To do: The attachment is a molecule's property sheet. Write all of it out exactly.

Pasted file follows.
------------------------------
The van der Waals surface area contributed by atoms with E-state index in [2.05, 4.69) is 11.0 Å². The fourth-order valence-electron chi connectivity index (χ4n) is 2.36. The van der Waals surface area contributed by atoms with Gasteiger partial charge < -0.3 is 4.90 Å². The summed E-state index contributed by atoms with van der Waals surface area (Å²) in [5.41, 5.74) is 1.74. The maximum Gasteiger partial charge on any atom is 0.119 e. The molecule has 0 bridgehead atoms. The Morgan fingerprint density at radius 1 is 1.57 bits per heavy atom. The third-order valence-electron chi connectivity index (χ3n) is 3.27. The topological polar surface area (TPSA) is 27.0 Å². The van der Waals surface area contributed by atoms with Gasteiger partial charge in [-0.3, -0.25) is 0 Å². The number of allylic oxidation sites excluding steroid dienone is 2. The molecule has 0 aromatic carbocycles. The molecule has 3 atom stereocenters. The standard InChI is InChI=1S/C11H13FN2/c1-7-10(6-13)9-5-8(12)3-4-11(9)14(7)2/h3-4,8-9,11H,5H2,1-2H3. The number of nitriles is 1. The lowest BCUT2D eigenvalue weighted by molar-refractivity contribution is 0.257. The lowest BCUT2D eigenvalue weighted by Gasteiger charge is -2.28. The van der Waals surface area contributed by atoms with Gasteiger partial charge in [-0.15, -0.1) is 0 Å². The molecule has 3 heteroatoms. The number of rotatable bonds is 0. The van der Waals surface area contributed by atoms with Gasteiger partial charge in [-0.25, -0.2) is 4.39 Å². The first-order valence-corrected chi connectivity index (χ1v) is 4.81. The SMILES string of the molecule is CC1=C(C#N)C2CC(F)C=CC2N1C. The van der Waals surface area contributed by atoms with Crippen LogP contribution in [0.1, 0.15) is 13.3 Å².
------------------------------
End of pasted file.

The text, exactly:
The van der Waals surface area contributed by atoms with E-state index in [2.05, 4.69) is 11.0 Å². The fourth-order valence-electron chi connectivity index (χ4n) is 2.36. The van der Waals surface area contributed by atoms with Gasteiger partial charge < -0.3 is 4.90 Å². The summed E-state index contributed by atoms with van der Waals surface area (Å²) in [5.41, 5.74) is 1.74. The maximum Gasteiger partial charge on any atom is 0.119 e. The molecule has 0 bridgehead atoms. The Morgan fingerprint density at radius 1 is 1.57 bits per heavy atom. The third-order valence-electron chi connectivity index (χ3n) is 3.27. The topological polar surface area (TPSA) is 27.0 Å². The van der Waals surface area contributed by atoms with Gasteiger partial charge in [-0.3, -0.25) is 0 Å². The number of allylic oxidation sites excluding steroid dienone is 2. The molecule has 0 aromatic carbocycles. The molecule has 3 atom stereocenters. The standard InChI is InChI=1S/C11H13FN2/c1-7-10(6-13)9-5-8(12)3-4-11(9)14(7)2/h3-4,8-9,11H,5H2,1-2H3. The number of nitriles is 1. The lowest BCUT2D eigenvalue weighted by molar-refractivity contribution is 0.257. The lowest BCUT2D eigenvalue weighted by Gasteiger charge is -2.28. The van der Waals surface area contributed by atoms with Gasteiger partial charge in [-0.15, -0.1) is 0 Å². The molecule has 3 heteroatoms. The number of rotatable bonds is 0. The van der Waals surface area contributed by atoms with Gasteiger partial charge in [-0.25, -0.2) is 4.39 Å². The first-order valence-corrected chi connectivity index (χ1v) is 4.81. The SMILES string of the molecule is CC1=C(C#N)C2CC(F)C=CC2N1C. The van der Waals surface area contributed by atoms with Crippen LogP contribution in [0.1, 0.15) is 13.3 Å².